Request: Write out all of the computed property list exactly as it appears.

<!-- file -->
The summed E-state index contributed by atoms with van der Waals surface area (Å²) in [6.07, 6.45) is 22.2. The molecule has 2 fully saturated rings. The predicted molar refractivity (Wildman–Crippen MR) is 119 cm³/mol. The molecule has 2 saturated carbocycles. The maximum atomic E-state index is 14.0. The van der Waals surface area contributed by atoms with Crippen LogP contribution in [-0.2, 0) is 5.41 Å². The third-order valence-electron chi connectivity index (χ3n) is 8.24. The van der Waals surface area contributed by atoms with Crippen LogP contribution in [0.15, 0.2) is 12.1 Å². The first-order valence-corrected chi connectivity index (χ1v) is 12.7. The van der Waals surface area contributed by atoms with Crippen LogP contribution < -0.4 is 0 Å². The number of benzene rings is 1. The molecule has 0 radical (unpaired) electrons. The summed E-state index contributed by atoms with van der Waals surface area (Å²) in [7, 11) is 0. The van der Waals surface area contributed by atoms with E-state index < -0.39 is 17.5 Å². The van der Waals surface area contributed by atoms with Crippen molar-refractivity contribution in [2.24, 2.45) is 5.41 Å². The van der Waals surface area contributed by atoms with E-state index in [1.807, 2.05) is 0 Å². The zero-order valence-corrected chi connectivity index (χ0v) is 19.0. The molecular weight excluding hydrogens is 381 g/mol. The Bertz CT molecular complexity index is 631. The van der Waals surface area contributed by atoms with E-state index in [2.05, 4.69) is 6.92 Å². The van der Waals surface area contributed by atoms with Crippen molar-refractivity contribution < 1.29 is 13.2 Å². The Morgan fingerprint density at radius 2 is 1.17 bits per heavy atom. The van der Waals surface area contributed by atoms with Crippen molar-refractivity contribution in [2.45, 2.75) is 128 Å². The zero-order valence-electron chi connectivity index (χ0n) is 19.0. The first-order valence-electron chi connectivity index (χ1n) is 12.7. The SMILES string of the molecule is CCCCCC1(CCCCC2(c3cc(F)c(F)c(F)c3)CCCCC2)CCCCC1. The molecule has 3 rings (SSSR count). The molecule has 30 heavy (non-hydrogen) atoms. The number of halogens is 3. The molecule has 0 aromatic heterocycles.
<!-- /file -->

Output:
The summed E-state index contributed by atoms with van der Waals surface area (Å²) in [6.07, 6.45) is 22.2. The molecule has 2 fully saturated rings. The predicted molar refractivity (Wildman–Crippen MR) is 119 cm³/mol. The molecule has 2 saturated carbocycles. The maximum atomic E-state index is 14.0. The van der Waals surface area contributed by atoms with Crippen LogP contribution in [-0.2, 0) is 5.41 Å². The third-order valence-electron chi connectivity index (χ3n) is 8.24. The van der Waals surface area contributed by atoms with Crippen LogP contribution in [0.15, 0.2) is 12.1 Å². The first-order valence-corrected chi connectivity index (χ1v) is 12.7. The van der Waals surface area contributed by atoms with Crippen LogP contribution < -0.4 is 0 Å². The number of benzene rings is 1. The molecule has 0 radical (unpaired) electrons. The summed E-state index contributed by atoms with van der Waals surface area (Å²) in [7, 11) is 0. The van der Waals surface area contributed by atoms with E-state index < -0.39 is 17.5 Å². The van der Waals surface area contributed by atoms with Crippen molar-refractivity contribution in [2.24, 2.45) is 5.41 Å². The van der Waals surface area contributed by atoms with E-state index in [1.807, 2.05) is 0 Å². The zero-order valence-corrected chi connectivity index (χ0v) is 19.0. The molecular weight excluding hydrogens is 381 g/mol. The Bertz CT molecular complexity index is 631. The van der Waals surface area contributed by atoms with E-state index in [2.05, 4.69) is 6.92 Å². The van der Waals surface area contributed by atoms with Crippen molar-refractivity contribution < 1.29 is 13.2 Å². The Morgan fingerprint density at radius 2 is 1.17 bits per heavy atom. The van der Waals surface area contributed by atoms with Crippen molar-refractivity contribution in [2.45, 2.75) is 128 Å². The zero-order valence-electron chi connectivity index (χ0n) is 19.0. The first-order valence-electron chi connectivity index (χ1n) is 12.7. The SMILES string of the molecule is CCCCCC1(CCCCC2(c3cc(F)c(F)c(F)c3)CCCCC2)CCCCC1. The molecule has 3 rings (SSSR count). The molecule has 30 heavy (non-hydrogen) atoms. The number of halogens is 3. The molecule has 0 aromatic heterocycles.